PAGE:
With spring migration underway, we’ve observed a few changes at Reifel, the main being that the migratory waterfowl are way down in terms of numbers, with fewer wigeons, scaups and ring-necked ducks. Coots, on the other freaky foot, still seem to be in relative abundance. Northern shovellers, which allegedly do not migrate, have also seen a reduction in numbers. Birds are mysterious!

Equally mysterious is why we suddenly came across not a ruby-crowned kinglet, but multiple kinglets that capered about in nearby trees long enough for us to get pretty decent shots (I have never before gotten a decent shot of a kinglet). That was spiffy. But the spiffiness continued, when we also got good shots of a marsh wren, which chose to stop specifically hiding from Nic long enough for him to get a few good photos before disappearing back into the reeds, to mock us with its song for the rest of the season.

The snow geese were gone, which would normally have made it quieter, but the Canada geese were still around, so there was always honking somewhere. And hissing and chasing. One goose apparently convinced itself my camera bag was full of seed and started pecking at it. When I turned to face it, it gave me the closest a goose can come to a look that says, “What? I didn’t do anything.”

Sated by our kinglet and wren shots, we headed to Centennial Beach, where the tide was out about a hundred km. If it hadn’t been so windy and if we could have guaranteed seeing something, it might have been fun to see just how far we could have wandered out. Maybe in the summer.

In the meantime…more kinglets! Yes, there was a kinglet hopping around in a tree near the pond. Because of the extreme low tide, shorebirds were pretty much absent, apart from a few gulls and a couple of ducks in the pond.

What we did see were raptors: bald eagles young and old, and multiple harriers that were fighting/courting or both.

We saw plenty of swallows at both locations and our final stop, Piper Spit. Nic made it his BirdQuest to shoot swallows in flight. I did this with exactly one swallow at Piper Spit and of four shots, three were bad. Nic also got lots of “look for the blob that is the swallow” shots, but also some very good pics, too.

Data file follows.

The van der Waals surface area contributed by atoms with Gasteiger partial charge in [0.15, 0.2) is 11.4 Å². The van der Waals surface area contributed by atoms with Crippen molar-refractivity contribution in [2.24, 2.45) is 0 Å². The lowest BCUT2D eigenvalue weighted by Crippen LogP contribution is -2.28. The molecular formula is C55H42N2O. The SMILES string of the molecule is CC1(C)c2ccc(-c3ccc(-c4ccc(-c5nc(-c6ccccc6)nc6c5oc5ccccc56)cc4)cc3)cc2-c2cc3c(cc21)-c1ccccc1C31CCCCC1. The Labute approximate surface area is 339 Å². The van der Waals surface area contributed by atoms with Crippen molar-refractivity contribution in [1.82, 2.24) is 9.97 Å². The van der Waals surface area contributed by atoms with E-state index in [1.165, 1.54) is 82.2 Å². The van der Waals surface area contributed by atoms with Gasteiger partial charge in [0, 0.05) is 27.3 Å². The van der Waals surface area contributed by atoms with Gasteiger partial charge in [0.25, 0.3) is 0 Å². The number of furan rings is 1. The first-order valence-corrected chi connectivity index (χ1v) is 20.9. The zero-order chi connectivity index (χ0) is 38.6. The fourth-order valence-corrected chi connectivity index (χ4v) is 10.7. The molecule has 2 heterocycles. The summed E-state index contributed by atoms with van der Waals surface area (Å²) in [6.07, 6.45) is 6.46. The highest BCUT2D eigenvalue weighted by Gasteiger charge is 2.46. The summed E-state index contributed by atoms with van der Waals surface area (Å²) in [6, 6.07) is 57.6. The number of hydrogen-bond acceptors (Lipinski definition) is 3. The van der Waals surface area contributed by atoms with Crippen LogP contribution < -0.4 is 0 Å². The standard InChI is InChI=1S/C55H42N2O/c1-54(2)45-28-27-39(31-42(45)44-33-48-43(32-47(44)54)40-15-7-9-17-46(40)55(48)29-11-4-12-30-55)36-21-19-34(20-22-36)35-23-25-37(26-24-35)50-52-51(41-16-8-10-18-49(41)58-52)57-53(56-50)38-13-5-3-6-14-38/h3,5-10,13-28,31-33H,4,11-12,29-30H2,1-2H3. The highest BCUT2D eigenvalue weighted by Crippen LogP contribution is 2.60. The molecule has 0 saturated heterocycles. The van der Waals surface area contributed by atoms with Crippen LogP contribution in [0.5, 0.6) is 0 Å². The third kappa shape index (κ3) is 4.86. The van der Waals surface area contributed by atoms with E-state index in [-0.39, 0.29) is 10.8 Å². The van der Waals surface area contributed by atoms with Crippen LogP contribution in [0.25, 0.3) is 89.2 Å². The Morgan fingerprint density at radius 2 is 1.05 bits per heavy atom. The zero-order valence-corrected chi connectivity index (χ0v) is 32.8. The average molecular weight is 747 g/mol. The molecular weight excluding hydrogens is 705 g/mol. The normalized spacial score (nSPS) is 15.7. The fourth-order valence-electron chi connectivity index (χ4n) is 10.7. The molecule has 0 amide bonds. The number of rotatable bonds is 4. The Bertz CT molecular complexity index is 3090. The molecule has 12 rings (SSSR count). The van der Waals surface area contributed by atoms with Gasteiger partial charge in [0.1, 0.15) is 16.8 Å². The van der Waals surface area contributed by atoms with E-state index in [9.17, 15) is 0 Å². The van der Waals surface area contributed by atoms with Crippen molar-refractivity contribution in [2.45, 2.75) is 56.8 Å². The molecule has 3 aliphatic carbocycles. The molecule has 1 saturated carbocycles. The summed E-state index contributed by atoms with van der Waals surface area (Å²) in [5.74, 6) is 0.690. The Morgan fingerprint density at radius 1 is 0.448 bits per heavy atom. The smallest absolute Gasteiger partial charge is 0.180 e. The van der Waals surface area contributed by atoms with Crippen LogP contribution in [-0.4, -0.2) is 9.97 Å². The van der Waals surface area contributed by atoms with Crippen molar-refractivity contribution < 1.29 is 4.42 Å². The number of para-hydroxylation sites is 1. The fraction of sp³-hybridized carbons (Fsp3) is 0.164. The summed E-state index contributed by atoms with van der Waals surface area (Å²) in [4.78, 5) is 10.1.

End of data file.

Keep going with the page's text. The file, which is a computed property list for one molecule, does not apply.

I missed the Sandhill crane at Piper getting all flappy and stretchy, though, because I was focused on a goose going berserk. The good news is I actually got some good (terrifying) shots of said goose, with some serious tongue and neck action.

My camera started glitching a bit at Piper, which was odd, since I’d cleaned it the night before. I gave it a bit of an on-the-spot cleaning, and it mostly behaved afterwards. Maybe the wind was blowing junk into it. It was very windy.

In all, a good day of birding, with the kinglet and marsh wren shots being nice bonuses.

The Shots

The Birds (and other critters). Rare or rarely-seen birds highlighted in bold.

Sparrows and sparrow-adjacent:

  • American robin
  • Black-capped chickadee
  • Brown-headed cowbird
  • Dark-eyed junco
  • Golden-crowned sparrow
  • House sparrow
  • Marsh wren
  • Northern flicker
  • Red-winged blackbird
  • Ruby-crowned kinglet
  • Rufous hummingbird
  • Song sparrow
  • Spotted towhee
  • Tree swallow
  • White-crowned sparrow

Waterfowl:

  • American coot
  • American wigeon
  • Black-bellied plover
  • Bufflehead
  • Canada goose
  • Dowitcher
  • Green-winged teal
  • Great blue heron
  • Mallard
  • Northern pintail
  • Northern shoveller
  • Ring-necked duck
  • Sandhill crane
  • Scaup
  • Wood duck

Common:

  • American crow
  • European starling
  • Rock pigeon
  • Seagull

Raptors:

  • Bald eagle (mature and juvenile)
  • Harrier

Non-birds:

  • Several squirrels

Birding, April 5, 2024: A lifer instead of a lifer

Where: Blackie Spit, Crescent Beach (Surrey), 1001 Steps (Surrey), Brydon Lagoon, Hi-Knoll Park (Langley), Piper Spit, Burnaby Lake (Burnaby)
Weather: Cloudy, 6-14°C

The Outing

The weather forecast was a lying liar again, promising “mostly sunny” and delivering the opposite. We did have some blue sky, but the sun was mostly blotted out. On the plus side, less harsh light to deal with.

We started out at Blackie Spit, delighting in the ease of parking on a weekday morning. It was perhaps a bit cooler than expected. The water was low, which bode well for shorebirds, and we saw…a few. A couple of greater yellowlegs were poking about. We also saw some cormorants, a few loons (the bird kind, not the people kind), and a horned grebe. The herons were on the pilings instead of their usual spot in the marshland. It seems the herons everywhere have shifted locations. Spring fever, maybe.

We also saw a pair of juvenile bald eagles on other pilings, with an adult in a nearby tree. Maybe a parent watching the kids? You know what trouble kids can get up to.

The bird boxes offshore usually used by purple martins appear to have been taken over by starlings, as Nic got shots of them all over the boxes, with some bringing in nesting material.